The machine can keep human livers alive for a week outside the body

London, January 14 (IANS): Researchers have developed a machine that repairs injured human livers and keeps them alive outside the human body for about a week. It could help save the lives of many people with liver disease or cancer.

Lovkesh Anand, Consultant, Gastroenterology at Manipal Hospital in New Delhi, said: “Given the incidence of liver failure in our country and the low availability of organs for transplantation, this innovative development can transform the way we treat or transplant liver.”

“Until now, the liver can be stored outside the body for up to 12 hours and had to be transplanted within that time,” Anand told IANS. With a week’s time, the number of organs available for transplantation would increase and the lives of many patients suffering from liver disease or cancer could be saved, he added.

According to the study, published in the journal Nature Biotechnology, with the new perfusion technology, the livers, and even the injured, can stay alive outside the human body for a week.

“The success of this unique perfusion system, developed by a group of surgeons, biologists and engineers, will pave the way for new applications in transplants and cancer medicine, helping patients without available liver grafts,” said the study researcher. Pierre-Alain Clavi of the University Hospital of Zurich in Switzerland.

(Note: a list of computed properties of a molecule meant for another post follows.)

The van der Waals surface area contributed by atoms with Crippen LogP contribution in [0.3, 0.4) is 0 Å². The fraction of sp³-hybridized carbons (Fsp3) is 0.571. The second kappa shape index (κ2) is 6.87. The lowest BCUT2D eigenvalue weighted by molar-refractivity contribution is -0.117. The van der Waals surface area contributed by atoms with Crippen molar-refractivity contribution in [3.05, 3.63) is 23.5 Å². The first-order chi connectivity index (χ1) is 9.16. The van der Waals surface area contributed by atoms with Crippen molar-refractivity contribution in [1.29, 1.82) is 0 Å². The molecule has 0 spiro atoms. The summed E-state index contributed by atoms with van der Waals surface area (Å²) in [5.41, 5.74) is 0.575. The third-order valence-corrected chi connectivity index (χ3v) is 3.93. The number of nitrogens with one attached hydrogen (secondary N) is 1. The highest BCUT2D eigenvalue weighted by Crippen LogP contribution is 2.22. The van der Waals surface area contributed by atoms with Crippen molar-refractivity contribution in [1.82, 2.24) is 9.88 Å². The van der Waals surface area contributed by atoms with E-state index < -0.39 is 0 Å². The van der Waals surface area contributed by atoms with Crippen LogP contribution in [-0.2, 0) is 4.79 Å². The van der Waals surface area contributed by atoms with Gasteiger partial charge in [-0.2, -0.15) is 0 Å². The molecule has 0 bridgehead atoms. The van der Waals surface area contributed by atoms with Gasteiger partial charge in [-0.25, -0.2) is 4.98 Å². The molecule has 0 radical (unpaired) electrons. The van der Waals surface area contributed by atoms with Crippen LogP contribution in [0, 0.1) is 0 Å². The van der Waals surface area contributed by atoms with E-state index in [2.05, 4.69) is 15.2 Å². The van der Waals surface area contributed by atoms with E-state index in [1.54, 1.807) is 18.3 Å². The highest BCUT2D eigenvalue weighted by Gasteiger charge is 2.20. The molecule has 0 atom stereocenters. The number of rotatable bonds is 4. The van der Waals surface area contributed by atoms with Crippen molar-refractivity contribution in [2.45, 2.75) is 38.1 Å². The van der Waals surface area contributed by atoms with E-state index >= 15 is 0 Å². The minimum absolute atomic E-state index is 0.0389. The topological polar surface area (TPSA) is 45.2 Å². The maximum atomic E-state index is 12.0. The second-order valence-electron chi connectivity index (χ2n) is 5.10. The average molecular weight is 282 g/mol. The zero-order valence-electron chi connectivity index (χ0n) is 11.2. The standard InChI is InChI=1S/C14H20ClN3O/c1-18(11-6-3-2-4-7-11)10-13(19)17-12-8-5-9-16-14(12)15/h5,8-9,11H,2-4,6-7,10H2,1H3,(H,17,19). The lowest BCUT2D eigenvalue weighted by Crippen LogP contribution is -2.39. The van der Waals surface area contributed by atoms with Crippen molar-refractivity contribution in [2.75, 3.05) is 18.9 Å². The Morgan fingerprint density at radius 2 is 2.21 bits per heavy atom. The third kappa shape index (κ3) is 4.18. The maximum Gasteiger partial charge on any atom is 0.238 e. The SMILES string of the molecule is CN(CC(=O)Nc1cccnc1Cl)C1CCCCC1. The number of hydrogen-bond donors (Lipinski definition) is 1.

It is a breakthrough in transplant medicine. Injured cadaveric livers, initially not suitable for transplantation, can regain full function while they are perfused in the new machine for several days.

According to the researchers, the basis of this technology is a complex perfusion system, which mimics most of the central bodily functions near physiology.

The Liver4Life project was developed under the umbrella of the Wyss Institute in Zurich, which brought together highly specialized technical and biomedical knowledge from experts at the University Hospital of Zurich.

According to the study, six of the ten perfused low quality human livers, rejected for transplantation in Europe, recovered to full function within a week of infusion into the machine.

The next step will be to use these organs for transplantation. The technology opens a path for applications that offer a new life for many patients with liver disease or end-stage cancer.

“The biggest challenge in the initial phase of our project was to find a common language that allowed communication between doctors and engineers,” said researcher Philipp Rudolf von Rohr.

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